When the workshop concluded, each each of the individuals felt empowered to be a more effective spokesperson for their religion.

The same process can be adapted for other organizations and movements. Success depends on nurturing communications skills, personally and as a group.

Are you ready to step up as a spokesperson?


Change Pews (and Perspectives)!

By Katherine Kerr, APR

Every Sunday my curmudgeonly great uncle and my great aunt got up an hour and a half early to get the prime parking space at their church, the handicapped spot right next to the sanctuary entrance. The space one over, or two over, wasn’t good enough (we’re talking 6-8 feet for heaven’s sake!). If someone beat him to “their” space he would grumble all day.

Even worse, though, was if somebody was sitting in “their” place in “their” pew. In most churches, there are no assigned seats or reserved spots. But if you go week after week, you see the same folks sitting in the same places. And if someone new has the audacity to inadvertently sit in someone’s seat, it tends to cause a shift in the universe. Or so you would think.

The same phenomenon happens in the workplace. You see employees occupy the same seats during staff meetings. Occasionally, I would break ranks and sit on the opposite side of the table or room. Or, shift from the front to the back, or a combination of the two. That decision would cause a bit of stir, often accompanied with jokes about going to the “dark side.”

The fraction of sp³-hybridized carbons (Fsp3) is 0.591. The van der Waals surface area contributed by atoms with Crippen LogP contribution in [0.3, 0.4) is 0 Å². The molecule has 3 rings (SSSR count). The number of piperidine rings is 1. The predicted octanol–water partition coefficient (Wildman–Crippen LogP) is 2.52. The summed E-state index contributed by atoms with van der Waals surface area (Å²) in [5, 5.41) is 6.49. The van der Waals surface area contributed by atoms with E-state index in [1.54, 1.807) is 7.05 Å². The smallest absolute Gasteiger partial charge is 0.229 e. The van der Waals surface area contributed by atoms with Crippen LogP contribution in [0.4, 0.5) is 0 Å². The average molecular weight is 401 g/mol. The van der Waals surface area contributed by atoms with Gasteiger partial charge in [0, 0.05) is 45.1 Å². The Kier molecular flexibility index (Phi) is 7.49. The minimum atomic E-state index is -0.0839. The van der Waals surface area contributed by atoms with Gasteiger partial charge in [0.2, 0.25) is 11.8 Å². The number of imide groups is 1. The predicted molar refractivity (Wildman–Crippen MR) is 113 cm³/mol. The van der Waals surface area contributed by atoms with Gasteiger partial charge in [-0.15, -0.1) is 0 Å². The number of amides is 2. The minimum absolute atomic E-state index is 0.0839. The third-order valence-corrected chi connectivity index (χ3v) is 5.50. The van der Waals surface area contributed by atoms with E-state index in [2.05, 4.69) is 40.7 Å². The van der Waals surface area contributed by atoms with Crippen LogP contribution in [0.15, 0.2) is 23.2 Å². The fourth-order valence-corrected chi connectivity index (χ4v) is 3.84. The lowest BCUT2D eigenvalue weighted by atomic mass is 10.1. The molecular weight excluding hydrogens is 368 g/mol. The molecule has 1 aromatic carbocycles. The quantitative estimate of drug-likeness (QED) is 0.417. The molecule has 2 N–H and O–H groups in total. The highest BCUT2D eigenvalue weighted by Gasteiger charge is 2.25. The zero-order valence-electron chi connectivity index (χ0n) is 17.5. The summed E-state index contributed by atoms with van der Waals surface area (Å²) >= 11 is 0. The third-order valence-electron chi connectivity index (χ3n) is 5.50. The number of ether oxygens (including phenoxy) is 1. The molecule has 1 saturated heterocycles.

… if someone new has the audacity to inadvertently sit in someone’s seat, it tends to cause a shift in the universe. Or so you would think.

That small change would mean I’d learn that the staff member I thought was diligently responding to emails was really playing Candy Crush on her phone or checking out the latest pics of the grandkids. Or the person scribbling away wasn’t taking notes, but instead was doodling three-dimensional boxes.

Changing places not only gave me a different view in the meetings, it also gave me opportunities to build relationships with colleagues I didn’t usually sit by in these gatherings.

At professional development and networking meetings, people from the same company or agency tend to sit together at a table.